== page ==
SGTH Designs: Positive by Design
Shanghai-based SGTH Designs is a new breed of design consultancy focusing on identity and brand design for services whose value is measured by the positive contributing change they create, support or defend. SGTH strongly believe in the power of design to “not just make things look pretty,” but to practice a more sustainable approach to communication design. We sat down with the founder of the first studio in China to be listed on the Design Can Change website, Mario Van der Meulen, to discuss his experiences so far.
Notes on Design: Where are you originally from and what brought you to China?
Mario: I’m from Belgium – that small, complicated country in the middle of Europe where the beer is plenty and the chocolate is good. In 2000, however, I was given the opportunity to work for an international advertising agency in Shanghai and to fulfill a life-long ambition to work abroad. That path lead to different things and I have not looked back since.
Notes on Design: Who exactly makes up the SGTH team?
Mario: We’re a small setup; the biggest we were at one point was 6, but on average we have about 4 people in our team. Our blessing (client exposure and the demand for expertise) is our curse: there is no shortage of designers seeking to work with us, but I have not seen anyone stay on for longer than two years. The challenges we have and the value we seek to add in what we do is just not for every designer, it seems.
Notes on Design: What is the idea behind SGTH?
Mario: There are a few angles. For clients, we offer senior design talent with international experience and vision, as well as a one-on-one working process. Our clients meet with us (the designers) in person and there are no layers of representatives involved, although not every company appreciates this approach. We are also working for the greater good – big words, but we prioritize delivering positive design solutions by focusing on projects that contribute to positive change. We always work as sustainably as possible too.
Notes on Design: How do clients respond to the idea of “doing good design”?
Mario: This really takes care of itself, as we do not entertain projects where the focus or outcome is not what we define as “doing good.” When establishing SGTH, my objective was to be able to choose who to work for and what to represent. Working with or in agencies, I had difficulties delivering the same passion for products I did not like, or brands I did not associate with. If a brand or product doesn’t fit our philosophy, we make sure to explain this to the prospective client. Diplomatically, we try to play that hand in a nice way, not in an overly arrogant manner!
Notes on Design: Are there any other China-based design companies that also follow this philosophy?
Mario: Apply the term “design” to its broader meaning, and there are a quite a few who knowingly do this, and a whole bunch of others who (perhaps) unknowingly push for positive design in China. Our brother in arms is A00 Architecture; although we work in different disciplines, we often overlap. Together we have delivered award-winning projects such as URBN Hotels and Just Grapes. In both projects, we pushed for eco solutions throughout the entire process.
Notes on Design: What are you working on at the moment?
Mario: We are actually working on a few projects at the moment, all of which are keeping us very busy. For example, we’re wrapping up an identity redesign for an American sports apparel company who make dry-fit shirts from recycled plastic bottles. Another project we are close to finishing is identity design for a Taiwanese manufacturer of climate control components who invest heavily in alternative and more eco-friendly methods of temperature and air control. They are now exploring how their packaging can fit the product’s eco-message.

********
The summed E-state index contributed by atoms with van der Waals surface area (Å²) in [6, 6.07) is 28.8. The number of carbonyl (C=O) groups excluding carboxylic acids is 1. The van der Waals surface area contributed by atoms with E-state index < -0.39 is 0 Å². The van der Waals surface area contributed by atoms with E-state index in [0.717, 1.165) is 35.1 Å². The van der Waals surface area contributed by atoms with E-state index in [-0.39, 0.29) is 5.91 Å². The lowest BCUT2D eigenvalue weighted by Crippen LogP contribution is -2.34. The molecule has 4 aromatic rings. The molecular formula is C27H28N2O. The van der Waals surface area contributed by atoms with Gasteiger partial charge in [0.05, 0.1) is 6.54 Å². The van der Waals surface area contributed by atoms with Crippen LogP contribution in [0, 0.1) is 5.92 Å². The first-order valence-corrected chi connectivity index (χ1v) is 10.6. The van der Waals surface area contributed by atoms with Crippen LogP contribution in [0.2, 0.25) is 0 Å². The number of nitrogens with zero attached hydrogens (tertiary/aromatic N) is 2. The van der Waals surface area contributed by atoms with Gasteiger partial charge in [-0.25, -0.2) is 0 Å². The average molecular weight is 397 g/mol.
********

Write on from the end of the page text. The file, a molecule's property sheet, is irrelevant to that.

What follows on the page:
We also have an ongoing packaging redesign project for a household/lifestyle brand that manufactures products from certified organic, natural materials. The aim is to reduce the impact of their packaging whilst finding a new way to increase profit margins and reduce logistical costs.
Notes on Design: Where do you find your inspiration?
Mario: There is no fixed process or solution; inspiration is everywhere, but the mind needs to be receptive to it. Whenever I feel “stuck,” I will drop everything that I’m doing (no matter how important), and go to a park, take a train, spend hours staring at a window, or even hop on a plane and go somewhere to gain new insights. The key is to look for a breakthrough, not just an idea. Breakthroughs can happen on the subway, in museums, on my way home, or even whilst laying in bed, but it’s necessary to practice being present for them to occur.
Notes on Design: What does the future hold for SGTH?
Mario: I’ll quote Stefan Sagmeister here for you as this is an interview on graphic design and no interview is complete without a referral to “the man”. He said it best: “I do not know where I am going, but I know I want to be there.”
It’s difficult to answer this question with any degree of certainty: we have the opportunity to expand, but the fear is in becoming enslaved by overheads, resulting in limited choices in who to work for. Being responsible for an employee’s income and career is quite a weight to carry. We often spread the “green gospel” via lectures and workshops, and are involved in part-time teaching in design institutions. There are a number of possibilities, but the priority will remain to push for solutions that go beyond trends e.g. designing green, and to work for brands who are also in it to make a difference. Or, as I would say, those who may not have the capability to make a dent, but who have the desire to, at least, leave a mark. And designing marks is our speciality.
Designer and writer Kate Andrews was the original editor of Notes on Design blog, founded in 2007.